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Diplomatic sources say they believe that US Ambassador to Egypt Anne Patterson is again the Obama administration’s leading choice to be the next Assistant Secretary of State for Near East Affairs nominee, but say she wasn’t anxious to come back to Washington.

In the unusually long second term transition shuffle, the rumor mill on top contenders to head the NEA bureau has cycled through a list that had Patterson at the top of the list a couple months ago, and also includes US Ambassador to Jordan Stuart Jones, Ambassador to Iraq Robert Stephen Beecroft, US Ambassador to Syria Robert Ford, among others. Most recently, some in the bureau wagered Beecroft would  get tapped. But in the past few days, several former senior US officials and diplomats say  they believe Patterson has returned to the top of the list yet again, for a few reasons, despite her rumored reluctance to come back from the field. Continue reading

Associates say National Security Advisor Tom Donilon may leave this summer

Several associates tell the Back Channel they believe that National Security Advisor Tom Donilon is planning to leave this summer—several months earlier than previous reports had suggested, and even as the White House said Donilon has no plans to depart.

On the one hand he doesn’t seem to want to leave, but he’s been doing this five long years, one associate, speaking not for attribution, said Friday.

Noting several of Donilon’s recent and upcoming foreign trips and high-profile speeches on Asia and energy, the White House said Donilon’s calendar remains booked into June, including with a late May trip to China.

“Tom has no plans to depart,” NSS spokesperson Caitlin Hayden said by email late Friday. “As you’ve probably seen, he’s fully engaged in managing our national security agenda, from his recent trip to Moscow and major address on global energy, to planning for a trip to China in late May and more upcoming speaking events.”

President Obama recently nominated Donilon’s wife Catherine M. Russell, chief of staff to Jill Biden, to be the next US Ambassador at large for Global Women’s Issues. Some associates suggested a family health issue may be a factor in Donilon’s thinking on how long to stay, but declined to elaborate. The couple have high school age children.

US Ambassador to the UN Susan Rice is expected to succeed Donilon as National Security Advisor.

It’s not clear who will be nominated to succeed Rice at the UN—the name the Back Channel has consistently heard is Deputy Secretary of State Bill Burns, but one official wasn’t certain that Burns wanted to stay. Secretary of State John Kerry would also like to keep Burns, another official said, noting there are too many vacant seats at State for another hole.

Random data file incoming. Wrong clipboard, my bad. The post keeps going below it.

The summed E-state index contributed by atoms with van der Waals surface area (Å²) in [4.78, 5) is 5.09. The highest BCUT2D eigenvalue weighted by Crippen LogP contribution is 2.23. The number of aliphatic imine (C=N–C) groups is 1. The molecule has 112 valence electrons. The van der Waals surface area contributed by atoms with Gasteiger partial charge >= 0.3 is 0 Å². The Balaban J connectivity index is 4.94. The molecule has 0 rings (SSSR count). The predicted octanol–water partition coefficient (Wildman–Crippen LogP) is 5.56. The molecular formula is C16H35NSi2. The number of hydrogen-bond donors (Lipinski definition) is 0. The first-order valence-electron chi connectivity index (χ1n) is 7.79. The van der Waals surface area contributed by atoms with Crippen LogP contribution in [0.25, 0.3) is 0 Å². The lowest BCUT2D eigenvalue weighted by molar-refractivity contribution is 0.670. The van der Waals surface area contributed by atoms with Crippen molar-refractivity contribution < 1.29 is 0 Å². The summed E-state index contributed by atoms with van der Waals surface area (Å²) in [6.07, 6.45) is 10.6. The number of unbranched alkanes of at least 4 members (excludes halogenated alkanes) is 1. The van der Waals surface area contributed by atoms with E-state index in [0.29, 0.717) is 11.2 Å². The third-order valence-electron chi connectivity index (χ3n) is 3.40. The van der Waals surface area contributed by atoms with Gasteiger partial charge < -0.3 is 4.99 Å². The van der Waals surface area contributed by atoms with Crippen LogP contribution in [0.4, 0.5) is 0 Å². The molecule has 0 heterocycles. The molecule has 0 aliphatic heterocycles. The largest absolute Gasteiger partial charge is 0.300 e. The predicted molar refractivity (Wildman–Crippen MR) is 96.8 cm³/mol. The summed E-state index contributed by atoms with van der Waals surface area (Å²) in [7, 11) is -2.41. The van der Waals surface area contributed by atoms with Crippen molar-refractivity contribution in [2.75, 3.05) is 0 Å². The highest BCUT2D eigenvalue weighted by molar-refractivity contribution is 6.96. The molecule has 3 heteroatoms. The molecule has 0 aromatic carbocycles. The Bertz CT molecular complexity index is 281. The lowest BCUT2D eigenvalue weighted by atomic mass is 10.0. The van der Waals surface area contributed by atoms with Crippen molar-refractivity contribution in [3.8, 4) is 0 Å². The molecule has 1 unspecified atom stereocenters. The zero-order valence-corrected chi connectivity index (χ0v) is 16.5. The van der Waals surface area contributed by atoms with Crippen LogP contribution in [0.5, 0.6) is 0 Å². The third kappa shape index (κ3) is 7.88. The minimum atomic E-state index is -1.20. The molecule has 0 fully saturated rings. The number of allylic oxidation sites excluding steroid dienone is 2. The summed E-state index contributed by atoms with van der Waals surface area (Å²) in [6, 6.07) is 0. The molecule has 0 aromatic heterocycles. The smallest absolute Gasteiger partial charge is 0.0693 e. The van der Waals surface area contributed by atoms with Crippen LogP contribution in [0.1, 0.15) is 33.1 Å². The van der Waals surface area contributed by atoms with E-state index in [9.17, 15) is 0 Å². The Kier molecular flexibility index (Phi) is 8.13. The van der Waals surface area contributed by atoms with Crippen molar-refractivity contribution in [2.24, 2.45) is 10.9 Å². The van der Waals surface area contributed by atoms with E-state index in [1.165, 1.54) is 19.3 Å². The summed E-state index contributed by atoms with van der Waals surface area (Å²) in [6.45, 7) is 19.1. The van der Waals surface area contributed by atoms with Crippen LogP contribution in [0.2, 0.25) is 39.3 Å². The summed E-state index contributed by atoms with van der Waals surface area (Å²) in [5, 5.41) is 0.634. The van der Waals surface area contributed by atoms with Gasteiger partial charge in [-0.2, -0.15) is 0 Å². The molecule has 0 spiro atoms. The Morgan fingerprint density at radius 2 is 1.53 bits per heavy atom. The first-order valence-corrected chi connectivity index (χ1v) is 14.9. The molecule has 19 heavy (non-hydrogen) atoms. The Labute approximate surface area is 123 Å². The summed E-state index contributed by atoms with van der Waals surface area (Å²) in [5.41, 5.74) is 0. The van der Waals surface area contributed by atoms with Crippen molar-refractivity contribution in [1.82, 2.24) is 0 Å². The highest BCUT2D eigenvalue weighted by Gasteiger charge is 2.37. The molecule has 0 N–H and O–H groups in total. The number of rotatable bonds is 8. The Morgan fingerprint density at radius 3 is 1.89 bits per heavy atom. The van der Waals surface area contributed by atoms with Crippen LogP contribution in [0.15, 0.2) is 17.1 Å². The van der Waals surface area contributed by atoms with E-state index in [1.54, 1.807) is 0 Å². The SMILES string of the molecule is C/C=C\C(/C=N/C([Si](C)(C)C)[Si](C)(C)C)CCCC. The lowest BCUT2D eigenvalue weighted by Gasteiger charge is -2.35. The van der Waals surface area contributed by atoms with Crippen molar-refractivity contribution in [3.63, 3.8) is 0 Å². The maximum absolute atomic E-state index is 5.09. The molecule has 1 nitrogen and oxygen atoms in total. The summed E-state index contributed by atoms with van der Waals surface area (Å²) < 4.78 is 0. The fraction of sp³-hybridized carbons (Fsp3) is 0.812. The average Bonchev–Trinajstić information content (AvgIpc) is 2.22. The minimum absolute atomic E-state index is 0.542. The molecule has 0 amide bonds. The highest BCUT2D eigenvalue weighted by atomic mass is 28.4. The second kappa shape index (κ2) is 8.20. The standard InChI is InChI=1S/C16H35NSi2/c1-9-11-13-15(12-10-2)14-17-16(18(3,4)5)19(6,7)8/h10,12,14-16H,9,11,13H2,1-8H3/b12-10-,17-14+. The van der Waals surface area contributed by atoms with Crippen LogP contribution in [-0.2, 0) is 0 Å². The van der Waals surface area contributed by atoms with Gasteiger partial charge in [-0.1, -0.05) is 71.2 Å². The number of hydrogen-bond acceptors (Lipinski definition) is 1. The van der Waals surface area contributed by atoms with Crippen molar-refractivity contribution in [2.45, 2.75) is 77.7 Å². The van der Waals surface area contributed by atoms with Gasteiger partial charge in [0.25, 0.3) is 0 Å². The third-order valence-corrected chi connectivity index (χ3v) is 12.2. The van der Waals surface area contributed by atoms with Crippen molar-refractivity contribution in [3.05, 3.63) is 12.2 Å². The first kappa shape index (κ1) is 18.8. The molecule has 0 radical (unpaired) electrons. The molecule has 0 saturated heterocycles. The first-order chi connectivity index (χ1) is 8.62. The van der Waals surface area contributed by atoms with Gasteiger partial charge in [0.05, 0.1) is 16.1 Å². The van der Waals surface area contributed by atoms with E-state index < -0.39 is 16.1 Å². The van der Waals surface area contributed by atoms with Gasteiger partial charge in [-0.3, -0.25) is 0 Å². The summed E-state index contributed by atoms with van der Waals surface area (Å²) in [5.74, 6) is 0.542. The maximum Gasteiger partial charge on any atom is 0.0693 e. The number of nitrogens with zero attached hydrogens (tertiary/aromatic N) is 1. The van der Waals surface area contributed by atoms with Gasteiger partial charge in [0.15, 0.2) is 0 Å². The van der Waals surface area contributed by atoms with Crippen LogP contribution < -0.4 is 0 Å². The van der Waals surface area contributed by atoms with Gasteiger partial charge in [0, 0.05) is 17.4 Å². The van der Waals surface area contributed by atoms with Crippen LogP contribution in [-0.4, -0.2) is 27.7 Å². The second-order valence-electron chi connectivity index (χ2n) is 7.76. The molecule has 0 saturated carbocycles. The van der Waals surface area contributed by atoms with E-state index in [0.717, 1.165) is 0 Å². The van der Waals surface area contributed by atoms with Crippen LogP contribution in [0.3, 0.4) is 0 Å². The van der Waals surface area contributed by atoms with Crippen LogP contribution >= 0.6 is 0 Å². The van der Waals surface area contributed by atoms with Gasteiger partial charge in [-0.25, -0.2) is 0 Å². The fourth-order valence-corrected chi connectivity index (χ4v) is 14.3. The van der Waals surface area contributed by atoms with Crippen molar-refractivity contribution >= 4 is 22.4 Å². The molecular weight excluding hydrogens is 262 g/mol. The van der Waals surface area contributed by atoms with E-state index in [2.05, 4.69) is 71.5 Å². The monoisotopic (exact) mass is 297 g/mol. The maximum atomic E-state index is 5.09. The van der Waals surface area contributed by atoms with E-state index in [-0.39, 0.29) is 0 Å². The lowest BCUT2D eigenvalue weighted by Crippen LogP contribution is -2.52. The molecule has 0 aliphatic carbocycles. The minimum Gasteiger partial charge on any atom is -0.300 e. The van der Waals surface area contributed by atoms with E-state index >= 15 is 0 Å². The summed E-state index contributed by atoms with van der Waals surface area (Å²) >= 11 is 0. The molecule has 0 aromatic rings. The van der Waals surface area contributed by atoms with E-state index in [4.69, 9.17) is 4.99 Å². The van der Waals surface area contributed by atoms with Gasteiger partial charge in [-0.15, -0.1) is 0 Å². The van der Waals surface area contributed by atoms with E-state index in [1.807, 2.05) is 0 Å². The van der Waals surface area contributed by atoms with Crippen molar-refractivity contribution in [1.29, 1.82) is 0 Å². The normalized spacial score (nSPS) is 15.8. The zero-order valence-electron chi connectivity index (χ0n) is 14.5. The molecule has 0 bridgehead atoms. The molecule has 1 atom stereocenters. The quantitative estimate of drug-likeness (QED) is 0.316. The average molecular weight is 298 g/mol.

Neither Burns, nor Donilon, nor Rice’s office, responded to queries Friday.

While the transition of such a central player in Obama’s national security team as Donilon–-and the resulting shuffle—on the nearer term horizon could seem like one explanation for why several other anticipated senior foreign policy appointments have not yet been announced, foreign policy sources said they did not believe that to be a key factor.

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Appointments: Philip Gordon to White House, Jake Sullivan to OVP

As the Back Channel first reported, Assistant Secretary of State for Europe Philip Gordon will be taking over the former Dennis Ross “Central Region” portfolio on Obama’s National Security Staff, the Back Channel has confirmed.

Gordon will have the title of NSS senior director for the Central Region–roughly but not entirely parallel to the military's Central Command region–with senior directors for the Middle East/North Africa, Persian Gulf, and part of South Asia (Afghanistan, Pakistan, but not India) reporting to him.

Still unclear is if NSS Senior Director for Europe and Eurasia Liz Sherwood-Randall will be named to succeed Gary Samore as the White House coordinator for WMD, or if the post will go to Samore’s deputy Laura Holgate. Sources had previously suggested the post may shift in Obama's second term from a “czar”/coordinator role to that of a deputy national security advisor.

State Department spokeswoman Victoria Nuland, a former US ambassador to NATO, may succeed Gordon as Assistant Secretary of State for Europe and Eurasia, officials told the Back Channel. Jen Psaki is heading to State as spokeswoman, Al Kamen reported.

Hillary Clinton’s State Department policy planning director Jake Sullivan will succeed Antony Blinken as national security advisor to Vice President Biden, multiple officials said. (H/T @NatSecWonk.) Blinken was made the new principal deputy National Security Advisor, succeeding Denis McDonough, who President Obama last month named his new White House chief of staff.